# Beam with width tending to zero

Suppose a cantilever beam (of rectangular cross-section) subjected to vertical transverse shear load at free end. If I consider any arbitrary cross-section then both bending and shear stress will be there, but now if replace this beam with another beam of same area but whose width is tending to zero and depth is very large then maximum bending stress will now be tending to zero because the section modulus will be very high and also the maximum shear stress will be same as in the previous case because Maximum shear stress = 1.5 * average shear stress and since area is not changing so maximum shear stress will not change. So why we do not use such beam practically ?

The problem is that when you reduce the width but keep the area constant you are increasing one moment of area but you reduce the other.

Although there is a benefit in bending the same section with buckle (the term in structural engineering is lateral torsional buckling).

Figure: Lateral torsional buckling in a cantilever beam L. Dahmani, S. Drizi

If you try to using a sheet of metal on its side in place of a structural I Beam it will buckle under the load.

A way to maintain the stability of the column (if width/thickness cannot be increased) is to add lateral supports, but obviously that is not always convenient.

Figure: cross-section of wall loaded in compression

• as per the figure, it is a C section and since the load is not passing through the shear centre, so that will lead to torsional buckling of member. But if I consider a rectangular section of large depth, then why does it buckle?
– Max
Commented Nov 8, 2021 at 8:10
• @Max I tried finding an image that is a flat sheet but I couldn't find one. I was hoping that would be suffient, but apparently it isn't. I updated the answer with an image of a the cross-section of a wall under compression. Hopefully it will be obvious that if a load is applied on a thin sheet of film is similar to (not identical) having axial compression on a long and slender column,
– NMech
Commented Nov 8, 2021 at 9:13
• @Max continuing on from the previous comment, you could think of a flat piece of A4 paper as rectangular section of large depth (if you orient it correctly). If you have that piece standing its not possible to carry much load without the paper collapsing under buckling.
– NMech
Commented Nov 8, 2021 at 9:16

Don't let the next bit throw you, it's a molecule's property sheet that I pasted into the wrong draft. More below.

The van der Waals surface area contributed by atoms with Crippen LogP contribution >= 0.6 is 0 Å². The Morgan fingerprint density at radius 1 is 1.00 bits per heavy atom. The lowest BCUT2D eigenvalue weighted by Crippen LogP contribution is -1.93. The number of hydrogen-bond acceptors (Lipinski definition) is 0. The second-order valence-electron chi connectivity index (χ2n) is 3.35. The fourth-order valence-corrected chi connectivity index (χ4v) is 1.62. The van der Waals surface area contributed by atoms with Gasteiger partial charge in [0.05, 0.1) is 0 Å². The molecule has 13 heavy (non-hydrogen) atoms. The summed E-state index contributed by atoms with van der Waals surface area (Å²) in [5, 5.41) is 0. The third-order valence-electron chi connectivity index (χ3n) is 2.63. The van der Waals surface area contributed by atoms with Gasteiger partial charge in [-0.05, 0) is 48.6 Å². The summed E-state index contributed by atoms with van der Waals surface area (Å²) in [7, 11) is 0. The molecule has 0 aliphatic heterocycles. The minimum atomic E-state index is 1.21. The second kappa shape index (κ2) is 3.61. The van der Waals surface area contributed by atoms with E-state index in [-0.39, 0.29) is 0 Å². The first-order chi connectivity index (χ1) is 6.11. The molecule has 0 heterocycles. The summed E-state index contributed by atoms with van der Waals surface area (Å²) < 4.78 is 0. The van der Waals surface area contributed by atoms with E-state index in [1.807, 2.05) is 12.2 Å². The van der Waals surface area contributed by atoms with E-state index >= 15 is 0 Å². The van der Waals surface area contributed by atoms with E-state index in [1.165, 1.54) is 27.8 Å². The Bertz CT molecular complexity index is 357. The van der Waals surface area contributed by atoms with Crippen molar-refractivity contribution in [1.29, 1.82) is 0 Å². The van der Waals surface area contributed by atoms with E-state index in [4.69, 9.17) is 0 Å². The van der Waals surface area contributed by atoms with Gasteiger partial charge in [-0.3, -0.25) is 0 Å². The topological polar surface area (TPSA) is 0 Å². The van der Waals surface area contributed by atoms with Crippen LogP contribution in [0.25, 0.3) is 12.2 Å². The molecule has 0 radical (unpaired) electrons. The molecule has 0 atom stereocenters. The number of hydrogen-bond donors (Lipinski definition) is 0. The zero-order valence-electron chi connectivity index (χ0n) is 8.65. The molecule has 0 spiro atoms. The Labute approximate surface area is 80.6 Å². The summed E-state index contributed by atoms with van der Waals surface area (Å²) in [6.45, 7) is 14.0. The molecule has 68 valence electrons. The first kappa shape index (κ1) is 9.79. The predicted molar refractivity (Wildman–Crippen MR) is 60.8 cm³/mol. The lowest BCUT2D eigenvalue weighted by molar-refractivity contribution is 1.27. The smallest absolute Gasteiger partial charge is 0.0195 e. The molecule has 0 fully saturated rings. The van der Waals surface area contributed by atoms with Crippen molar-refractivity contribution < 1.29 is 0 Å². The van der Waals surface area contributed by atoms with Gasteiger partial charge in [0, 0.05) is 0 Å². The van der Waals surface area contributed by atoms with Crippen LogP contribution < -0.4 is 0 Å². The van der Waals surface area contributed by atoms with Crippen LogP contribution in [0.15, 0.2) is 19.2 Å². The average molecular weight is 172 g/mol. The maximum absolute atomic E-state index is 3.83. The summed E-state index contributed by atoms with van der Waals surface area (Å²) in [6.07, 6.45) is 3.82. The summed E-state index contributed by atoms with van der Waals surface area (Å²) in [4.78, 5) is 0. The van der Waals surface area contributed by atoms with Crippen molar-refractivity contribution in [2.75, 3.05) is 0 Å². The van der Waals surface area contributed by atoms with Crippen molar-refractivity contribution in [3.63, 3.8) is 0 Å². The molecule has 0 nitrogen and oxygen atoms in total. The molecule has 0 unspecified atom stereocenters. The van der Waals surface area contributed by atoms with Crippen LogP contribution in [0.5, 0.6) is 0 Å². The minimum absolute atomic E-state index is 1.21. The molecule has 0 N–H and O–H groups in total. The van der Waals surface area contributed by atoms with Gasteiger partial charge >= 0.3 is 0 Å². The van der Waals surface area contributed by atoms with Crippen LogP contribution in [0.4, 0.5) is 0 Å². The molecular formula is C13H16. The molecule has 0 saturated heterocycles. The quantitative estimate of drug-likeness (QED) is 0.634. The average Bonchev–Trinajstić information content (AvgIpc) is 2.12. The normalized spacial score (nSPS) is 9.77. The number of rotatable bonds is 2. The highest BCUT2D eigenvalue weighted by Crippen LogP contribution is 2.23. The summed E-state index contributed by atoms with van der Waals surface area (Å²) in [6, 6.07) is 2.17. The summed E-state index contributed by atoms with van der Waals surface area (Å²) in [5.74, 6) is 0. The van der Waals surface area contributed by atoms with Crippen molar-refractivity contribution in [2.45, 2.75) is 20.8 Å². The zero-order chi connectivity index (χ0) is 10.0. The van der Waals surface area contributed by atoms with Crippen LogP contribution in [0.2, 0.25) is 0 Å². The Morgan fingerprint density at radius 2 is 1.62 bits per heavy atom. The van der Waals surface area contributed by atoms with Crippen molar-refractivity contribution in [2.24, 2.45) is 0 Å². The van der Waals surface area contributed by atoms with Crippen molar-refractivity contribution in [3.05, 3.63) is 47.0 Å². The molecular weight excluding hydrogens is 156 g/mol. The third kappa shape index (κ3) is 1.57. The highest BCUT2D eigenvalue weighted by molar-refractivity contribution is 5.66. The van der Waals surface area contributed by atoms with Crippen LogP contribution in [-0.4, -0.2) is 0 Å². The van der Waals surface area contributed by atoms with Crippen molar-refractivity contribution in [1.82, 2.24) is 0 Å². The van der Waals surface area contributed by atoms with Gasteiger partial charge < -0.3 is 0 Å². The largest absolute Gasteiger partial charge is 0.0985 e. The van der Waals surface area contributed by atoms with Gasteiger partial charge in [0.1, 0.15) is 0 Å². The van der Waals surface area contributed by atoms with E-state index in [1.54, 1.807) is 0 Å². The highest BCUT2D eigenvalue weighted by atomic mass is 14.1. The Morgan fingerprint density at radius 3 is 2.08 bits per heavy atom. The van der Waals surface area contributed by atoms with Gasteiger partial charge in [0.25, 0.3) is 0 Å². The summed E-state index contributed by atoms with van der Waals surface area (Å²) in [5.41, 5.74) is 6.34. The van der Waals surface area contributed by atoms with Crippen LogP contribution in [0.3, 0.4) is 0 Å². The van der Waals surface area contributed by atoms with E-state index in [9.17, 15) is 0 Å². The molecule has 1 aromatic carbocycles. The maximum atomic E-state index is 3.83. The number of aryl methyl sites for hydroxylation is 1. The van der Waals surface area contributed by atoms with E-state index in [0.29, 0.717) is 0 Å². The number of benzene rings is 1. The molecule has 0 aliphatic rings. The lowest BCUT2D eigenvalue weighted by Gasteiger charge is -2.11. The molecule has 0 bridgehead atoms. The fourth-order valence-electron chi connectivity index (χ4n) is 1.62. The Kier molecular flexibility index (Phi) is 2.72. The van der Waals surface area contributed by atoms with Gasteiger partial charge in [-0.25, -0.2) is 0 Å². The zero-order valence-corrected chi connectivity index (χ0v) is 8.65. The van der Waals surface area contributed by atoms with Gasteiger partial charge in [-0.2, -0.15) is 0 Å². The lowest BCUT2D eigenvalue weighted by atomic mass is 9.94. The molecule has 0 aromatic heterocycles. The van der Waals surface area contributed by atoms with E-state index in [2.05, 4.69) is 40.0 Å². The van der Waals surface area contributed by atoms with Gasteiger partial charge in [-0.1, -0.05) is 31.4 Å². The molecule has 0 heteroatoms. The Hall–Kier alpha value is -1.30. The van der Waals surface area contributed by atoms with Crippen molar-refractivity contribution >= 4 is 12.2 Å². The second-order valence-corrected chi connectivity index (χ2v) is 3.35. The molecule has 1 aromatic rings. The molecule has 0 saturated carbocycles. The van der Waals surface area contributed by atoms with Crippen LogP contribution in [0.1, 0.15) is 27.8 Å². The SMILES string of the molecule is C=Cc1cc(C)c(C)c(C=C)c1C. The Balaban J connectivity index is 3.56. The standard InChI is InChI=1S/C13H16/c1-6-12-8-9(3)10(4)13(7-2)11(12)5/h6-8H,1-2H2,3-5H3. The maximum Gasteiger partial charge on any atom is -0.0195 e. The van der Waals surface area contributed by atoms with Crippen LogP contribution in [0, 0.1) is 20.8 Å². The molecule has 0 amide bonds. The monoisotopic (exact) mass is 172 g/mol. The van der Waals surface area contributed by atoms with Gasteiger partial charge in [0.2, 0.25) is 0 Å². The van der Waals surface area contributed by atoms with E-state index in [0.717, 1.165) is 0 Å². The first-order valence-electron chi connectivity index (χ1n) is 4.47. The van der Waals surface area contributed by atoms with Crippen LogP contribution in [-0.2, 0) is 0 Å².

• yes the paper will collapse under buckling, so is it buckling because by making the width so small the other moment of interia is reduced significantly ? But I am not able to understand that the load which is applied is vertical so I have increased one moment of inertia significantly which has reduced bending stress, so how due to low value of other moment of inertia promotes buckling?
– Max
Commented Nov 8, 2021 at 10:43
• the minimum force required to cause buckling is proportional to $EI$. The formula is actually $P_{crit} = \frac{\pi}{(KL)^2} EI$. so different axis have different minimum loads. Obviously, buckling occurs when the lowest is reached.
– NMech
Commented Nov 8, 2021 at 10:48

You have a correct concept if there is no space limitation and side swing isn't a concern, but there is still a limit to the benefit of increasing beam depth without inducing the complexity in design.

We know that the beam theory applies to beams that possess linear-elastic behavior and the resulting plane section remains plane after loading, however, beyond a certain threshold "width-depth" ratio, and/or span-depth ratio, that usually identified as a "deep beam", the distribution of stress and strain across the depth are no longer linear, and the plane may no longer remain plane due to the increased influence of shear deformation (for the threshold, see the textbook by Timoshenko).

When you stretch the beam to a thin plate that has the same volume as the beam, do you expect them to behave the same? The answer is no. You can use beams made of cardboard to perform simple observation and verification.

ADD: As the beam gets deeper, the tendency of distortion (shape instability) increases, as the influence of shear deformation increases.

• so such a beam will fail due to shear deformation? But the same shear stress was acting before in the normal case.
– Max
Commented Nov 8, 2021 at 6:39
• Yes, the deep beam is prone to shear failure. The shear distribution is no longer linear and tends to warp the cross-section. The warping phenomenon is kept in check by adding intermediate stiffeners for steel deep girder, and side face reinforcing steel for deep concrete girder. Another important phenomenon is the critical shear plane is much steeper than beams in the normal size range that usually fail in the 45 degrees pattern near the support.
– r13
Commented Nov 8, 2021 at 16:20

Not all the beams are prismatic.

In places where changing the section geometry is meaningful and makes sense we certainly do that.

All the appropriate steel (or any material) structures take advantage of using the most effective profile as soon as they aren't typical beam and column grid work, like churches, auditoriums.

• Bridges use tapered beams, trapezoid outriggers, and even cables if it makes sense.
• Machinery and tools use the shapes that work best even if it seems a complex geometry, and unwieldy.